In our view a reasonable reader in the position of the recipients of the search warrants would have understood what they related to. This view is reinforced by the fact that Mr Dotcom was a computer expert who would have understood without any difficulty the references in the search warrant to his companies (Megaupload, Megavideo and Megastuff Ltd) and the description of the various categories of electronic items in Appendix A. As Mr Davison submits, Mr Dotcom's "life and soul is on his computer".
 The defects in these warrants were therefore not so radical as to require them to be treated as nullities. Unlike the position in Auckland Medical Aid Trust v Taylor, here there was no disconnect between what there were reasonable grounds to believe might be at the properties and what the warrant authorised the police to take. In other words, this really was a case of error of expression. The defects were defects in form not in substance.
The terms of the arrest warrants
 The arrest warrant for Mr Dotcom issued by District Court Judge McNaughton at the same time as the search warrants read:
PROVISIONAL WARRANT FOR ARREST
UNDER EXTRADITION ACT 1999
(Sections 20(1), 42, Extradition Act 1999)
TO: Every member of the police
On 18 January 2012 the United States of America applied for a provisional warrant under section 20 of the Extradition Act 1999 for the arrest of Kim
DOTCOM, also known as Kim SCHMITZ and Kim VESTOR, currently residing in Auckland.
The information provided in support of the application states that -
(a) Kim DOTCOM is accused of the following offences related to criminal copyright and money laundering:
Count One: Conspiracy to commit racketeering, in violation of Title 18, United States Code, Section 1962(d), which carries a maximum penalty of twenty years of imprisonment.
Count Two: Conspiracy to commit copyright infringement, in violation of Title 18, United States Code, Section 371, which carries a maximum penalty of five years of imprisonment.
Count Three: Conspiracy to commit money laundering, in violation of Title 18, United States Code, Section 1956(h), which carries a maximum penalty of twenty years of imprisonment.
Count Four: Criminal copyright infringement by distributing a work on a computer network, and aiding and abetting of criminal copyright infringement, in violation of Title 18, United States Code, Sections 2 and 2319, and Title 17, United States Code, Section 506, which carries a maximum penalty of five years of imprisonment.
Count Five: Criminal copyright infringement by electronic means, and aiding and abetting of criminal copyright infringement, in violation of Title 18, United States Code, Sections 2 and 2319, and Title 17, United States Code, Section 506, which carries a maximum penalty of five years of imprisonment.
(b) On 5 January 2012 a warrant for the arrest of Kim DOTCOM in relation to these offences was issued by Julie Correa, Deputy Clerk of the United States District Court for the Eastern District of Virginia, pursuant to the authorisation of Magistrate Judge Theresa Buchanan, in accordance with the practice of the Court.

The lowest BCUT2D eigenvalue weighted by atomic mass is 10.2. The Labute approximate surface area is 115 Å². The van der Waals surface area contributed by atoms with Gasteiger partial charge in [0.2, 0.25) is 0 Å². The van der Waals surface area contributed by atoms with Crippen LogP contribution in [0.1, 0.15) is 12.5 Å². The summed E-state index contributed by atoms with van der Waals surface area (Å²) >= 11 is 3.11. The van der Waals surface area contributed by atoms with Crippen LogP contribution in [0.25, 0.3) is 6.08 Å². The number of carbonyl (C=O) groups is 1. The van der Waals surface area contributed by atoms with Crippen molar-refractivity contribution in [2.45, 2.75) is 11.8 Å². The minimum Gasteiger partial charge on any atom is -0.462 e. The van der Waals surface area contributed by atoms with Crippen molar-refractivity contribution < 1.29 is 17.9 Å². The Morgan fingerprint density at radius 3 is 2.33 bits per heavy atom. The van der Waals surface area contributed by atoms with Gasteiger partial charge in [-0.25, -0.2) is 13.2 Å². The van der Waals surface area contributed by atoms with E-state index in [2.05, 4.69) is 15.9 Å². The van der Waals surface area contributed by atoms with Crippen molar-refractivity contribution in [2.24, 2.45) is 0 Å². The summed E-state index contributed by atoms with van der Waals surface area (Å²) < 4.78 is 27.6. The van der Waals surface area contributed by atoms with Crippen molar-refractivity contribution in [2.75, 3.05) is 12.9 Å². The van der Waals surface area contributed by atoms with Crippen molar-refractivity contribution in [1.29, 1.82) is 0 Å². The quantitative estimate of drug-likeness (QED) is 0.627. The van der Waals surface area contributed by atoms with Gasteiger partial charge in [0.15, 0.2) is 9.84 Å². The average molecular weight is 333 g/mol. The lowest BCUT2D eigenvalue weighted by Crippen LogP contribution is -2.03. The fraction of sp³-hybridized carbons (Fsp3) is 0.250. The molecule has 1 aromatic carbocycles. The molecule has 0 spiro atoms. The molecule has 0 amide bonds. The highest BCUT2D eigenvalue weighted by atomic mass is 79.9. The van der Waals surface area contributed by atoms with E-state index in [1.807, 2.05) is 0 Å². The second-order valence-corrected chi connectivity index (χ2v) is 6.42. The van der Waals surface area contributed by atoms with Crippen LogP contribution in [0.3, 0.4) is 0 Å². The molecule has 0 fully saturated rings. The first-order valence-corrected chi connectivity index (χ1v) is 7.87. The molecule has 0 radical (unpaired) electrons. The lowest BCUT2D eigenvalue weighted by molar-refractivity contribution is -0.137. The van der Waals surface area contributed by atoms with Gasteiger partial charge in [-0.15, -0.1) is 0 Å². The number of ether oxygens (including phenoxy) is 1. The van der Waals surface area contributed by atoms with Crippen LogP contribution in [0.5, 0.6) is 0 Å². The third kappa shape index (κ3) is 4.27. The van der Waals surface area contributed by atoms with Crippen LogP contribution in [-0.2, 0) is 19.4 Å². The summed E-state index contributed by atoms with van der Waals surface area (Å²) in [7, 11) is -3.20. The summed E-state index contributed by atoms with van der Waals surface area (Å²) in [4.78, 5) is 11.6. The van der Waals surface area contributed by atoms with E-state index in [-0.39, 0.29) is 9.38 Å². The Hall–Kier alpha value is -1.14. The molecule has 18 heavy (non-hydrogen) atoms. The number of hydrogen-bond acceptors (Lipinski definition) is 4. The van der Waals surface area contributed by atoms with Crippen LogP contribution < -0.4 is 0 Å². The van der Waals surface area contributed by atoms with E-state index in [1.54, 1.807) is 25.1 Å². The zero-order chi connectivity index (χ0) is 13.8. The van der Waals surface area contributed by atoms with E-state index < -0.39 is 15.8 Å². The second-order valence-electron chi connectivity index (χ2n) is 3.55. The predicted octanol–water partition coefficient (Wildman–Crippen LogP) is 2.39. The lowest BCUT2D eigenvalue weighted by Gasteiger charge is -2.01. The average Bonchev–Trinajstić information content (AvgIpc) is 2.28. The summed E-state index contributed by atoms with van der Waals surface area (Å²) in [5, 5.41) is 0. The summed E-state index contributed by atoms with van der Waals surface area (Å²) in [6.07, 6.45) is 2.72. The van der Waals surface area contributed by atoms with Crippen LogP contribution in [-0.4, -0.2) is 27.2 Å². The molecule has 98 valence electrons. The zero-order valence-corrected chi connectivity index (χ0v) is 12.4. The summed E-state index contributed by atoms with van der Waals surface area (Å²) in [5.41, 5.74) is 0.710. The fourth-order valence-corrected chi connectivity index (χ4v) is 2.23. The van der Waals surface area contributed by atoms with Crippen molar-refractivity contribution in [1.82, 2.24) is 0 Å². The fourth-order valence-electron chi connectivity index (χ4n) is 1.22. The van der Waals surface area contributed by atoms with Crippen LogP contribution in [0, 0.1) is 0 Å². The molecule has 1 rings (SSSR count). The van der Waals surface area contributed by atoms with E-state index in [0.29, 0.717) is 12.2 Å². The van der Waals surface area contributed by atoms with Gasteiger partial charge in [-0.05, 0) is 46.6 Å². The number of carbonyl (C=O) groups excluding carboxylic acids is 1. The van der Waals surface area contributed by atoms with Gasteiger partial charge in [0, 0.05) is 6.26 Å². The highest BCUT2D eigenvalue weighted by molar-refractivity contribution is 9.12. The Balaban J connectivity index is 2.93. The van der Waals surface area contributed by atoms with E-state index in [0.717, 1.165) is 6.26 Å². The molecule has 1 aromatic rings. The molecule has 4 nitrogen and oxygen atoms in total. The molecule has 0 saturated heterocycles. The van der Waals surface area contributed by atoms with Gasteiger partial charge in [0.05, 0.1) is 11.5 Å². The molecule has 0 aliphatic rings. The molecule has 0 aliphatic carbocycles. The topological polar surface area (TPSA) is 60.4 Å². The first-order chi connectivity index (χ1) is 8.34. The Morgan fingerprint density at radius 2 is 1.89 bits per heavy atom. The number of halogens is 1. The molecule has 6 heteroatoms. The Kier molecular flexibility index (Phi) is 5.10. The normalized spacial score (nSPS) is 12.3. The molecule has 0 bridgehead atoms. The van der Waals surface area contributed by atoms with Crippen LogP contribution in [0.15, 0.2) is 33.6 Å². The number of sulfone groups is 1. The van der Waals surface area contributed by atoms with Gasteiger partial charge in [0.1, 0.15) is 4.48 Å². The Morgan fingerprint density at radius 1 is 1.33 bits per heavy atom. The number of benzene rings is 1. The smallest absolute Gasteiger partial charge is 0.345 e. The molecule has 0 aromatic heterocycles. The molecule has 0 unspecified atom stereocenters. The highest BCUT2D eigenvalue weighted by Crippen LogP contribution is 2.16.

I am satisfied that -
(a) The warrant for the arrest of Kim DOTCOM has been issued in the United States of America by a judicial authority having lawful authority to issue the warrant; and
(b) Kim DOTCOM is in New Zealand; and
(c) There are reasonable grounds to believe that -
(i) Kim DOTCOM is an extraditable person within the meaning of section 3 of the Extradition Act 1999;
(ii) The offences for which Kim DOTCOM is sought are extradition offences within the meaning of section 4 of the Extradition Act 1999;
(c) It is necessary or desirable that a warrant for the arrest of Kim DOTCOM be issued urgently.
I DIRECT YOU TO ARREST Kim DOTCOM and bring him before a District Court as soon as possible to be further dealt with in accordance with the Act.
 Similar arrest warrants were issued for the other respondents.
 There is no doubt that the arrest warrants did particularise the criminal offences in the United States in respect of which the extradition of the respondents was sought. There is express reference in the warrants to the offences relating to criminal copyright and money laundering, together with the relevant provisions of the United States Code and the maximum penalties for the offences. There are also express references to criminal copyright infringement by distributing work on a computer network (Count Four) and by electronic means (Count Five).
 In the second High Court judgment, Winkelmann J rejected the submission for the Attorney-General that the information in the search warrants could be bolstered or clarified by the information in the arrest warrants.49 She considered that it would be highly undesirable to take "a patch and mend approach" to the significant defects in the search warrants in this case, especially when the District Court Judge did not limit the authority.